One of Britain's strangest roads is in Rothesay, on the Isle of Bute off the west coast of Scotland.
The Serpentine Road was built when the town boomed as a Victorian resort, its ten hairpins enabling the horses to carry building materials up to the manor house on top of the hill. Or so the bloke in the pub down the bottom told us, anyway.
A curious biking experience either up or down, it's much more exciting than the much-vaunted 'crookedest street in the world' Lombard St in San Francisco. It's twistier, and it's two way, plus you don't have all the gawping tourists.
London's twistiest bike path is on the Ornamental Canal just west of St Katharine's Dock by Tower Bridge, while the twistiest road in England is said to be Zig Zag Hill, part of the B3081.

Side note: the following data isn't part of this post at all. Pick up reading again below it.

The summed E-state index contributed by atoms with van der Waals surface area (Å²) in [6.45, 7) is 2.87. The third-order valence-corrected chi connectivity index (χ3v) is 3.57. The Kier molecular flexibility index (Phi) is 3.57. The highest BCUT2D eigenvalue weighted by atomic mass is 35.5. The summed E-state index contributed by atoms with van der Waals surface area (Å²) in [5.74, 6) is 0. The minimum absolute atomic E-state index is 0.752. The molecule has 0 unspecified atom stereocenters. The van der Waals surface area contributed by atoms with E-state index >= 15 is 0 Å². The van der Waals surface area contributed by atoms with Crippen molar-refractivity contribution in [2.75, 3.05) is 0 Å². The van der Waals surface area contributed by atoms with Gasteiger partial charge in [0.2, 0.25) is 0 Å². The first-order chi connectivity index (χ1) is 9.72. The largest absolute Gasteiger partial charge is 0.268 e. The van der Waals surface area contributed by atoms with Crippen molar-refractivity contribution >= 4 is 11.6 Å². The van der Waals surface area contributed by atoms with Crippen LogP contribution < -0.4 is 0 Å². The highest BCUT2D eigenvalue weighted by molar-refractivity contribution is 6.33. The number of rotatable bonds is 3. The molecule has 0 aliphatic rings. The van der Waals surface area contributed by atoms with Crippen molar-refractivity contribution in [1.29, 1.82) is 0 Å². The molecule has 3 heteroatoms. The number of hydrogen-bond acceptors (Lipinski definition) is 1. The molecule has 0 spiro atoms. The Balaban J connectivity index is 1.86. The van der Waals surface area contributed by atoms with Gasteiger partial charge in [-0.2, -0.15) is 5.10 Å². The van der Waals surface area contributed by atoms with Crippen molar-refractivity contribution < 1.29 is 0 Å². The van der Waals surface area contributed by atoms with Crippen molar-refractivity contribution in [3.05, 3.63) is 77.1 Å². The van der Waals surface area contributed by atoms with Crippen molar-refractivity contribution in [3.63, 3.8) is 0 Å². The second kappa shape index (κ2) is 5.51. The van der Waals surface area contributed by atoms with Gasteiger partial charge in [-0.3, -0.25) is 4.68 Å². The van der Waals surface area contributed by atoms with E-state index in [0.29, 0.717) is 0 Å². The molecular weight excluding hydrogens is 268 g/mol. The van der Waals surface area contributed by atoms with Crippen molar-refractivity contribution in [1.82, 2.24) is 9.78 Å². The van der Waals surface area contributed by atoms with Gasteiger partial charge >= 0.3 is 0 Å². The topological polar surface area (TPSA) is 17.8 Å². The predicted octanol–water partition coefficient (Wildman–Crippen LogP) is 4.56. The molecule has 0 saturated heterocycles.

But neither offers what Rothesay (right) offers, which is superb Victorian architecture, a restored Victorian public toilet in posh marble, stunning views, and a fish and chip shop owned by relatives of Lena Zavaroni. Ha! Take that, San Francisco!
|Google's Street View vehicle heroically ascended the road, and on one of the views you can see a cyclist pushing wearily upstairs.|
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